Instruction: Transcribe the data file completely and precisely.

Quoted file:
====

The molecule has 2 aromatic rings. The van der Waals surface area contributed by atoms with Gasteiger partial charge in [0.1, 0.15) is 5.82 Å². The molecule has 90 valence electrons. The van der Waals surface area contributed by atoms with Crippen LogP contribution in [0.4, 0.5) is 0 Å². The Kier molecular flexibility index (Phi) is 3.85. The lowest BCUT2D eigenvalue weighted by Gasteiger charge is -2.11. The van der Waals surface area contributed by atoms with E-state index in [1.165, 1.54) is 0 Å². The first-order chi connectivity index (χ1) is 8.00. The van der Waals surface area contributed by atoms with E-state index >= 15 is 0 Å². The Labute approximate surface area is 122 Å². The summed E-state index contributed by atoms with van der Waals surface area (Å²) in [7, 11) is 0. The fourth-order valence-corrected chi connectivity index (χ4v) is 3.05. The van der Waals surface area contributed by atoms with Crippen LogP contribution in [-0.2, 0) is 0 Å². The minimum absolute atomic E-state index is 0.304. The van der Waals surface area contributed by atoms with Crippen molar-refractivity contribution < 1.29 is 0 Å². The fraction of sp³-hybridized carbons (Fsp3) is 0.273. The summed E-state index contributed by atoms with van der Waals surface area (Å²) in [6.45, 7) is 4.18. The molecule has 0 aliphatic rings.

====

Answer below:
The molecule has 2 aromatic rings. The van der Waals surface area contributed by atoms with Gasteiger partial charge in [0.1, 0.15) is 5.82 Å². The molecule has 90 valence electrons. The van der Waals surface area contributed by atoms with Crippen LogP contribution in [0.4, 0.5) is 0 Å². The Kier molecular flexibility index (Phi) is 3.85. The lowest BCUT2D eigenvalue weighted by Gasteiger charge is -2.11. The van der Waals surface area contributed by atoms with E-state index in [1.165, 1.54) is 0 Å². The first-order chi connectivity index (χ1) is 8.00. The van der Waals surface area contributed by atoms with E-state index >= 15 is 0 Å². The Labute approximate surface area is 122 Å². The summed E-state index contributed by atoms with van der Waals surface area (Å²) in [7, 11) is 0. The fourth-order valence-corrected chi connectivity index (χ4v) is 3.05. The van der Waals surface area contributed by atoms with Crippen LogP contribution in [-0.2, 0) is 0 Å². The minimum absolute atomic E-state index is 0.304. The van der Waals surface area contributed by atoms with Crippen molar-refractivity contribution < 1.29 is 0 Å². The fraction of sp³-hybridized carbons (Fsp3) is 0.273. The summed E-state index contributed by atoms with van der Waals surface area (Å²) in [6.45, 7) is 4.18. The molecule has 0 aliphatic rings.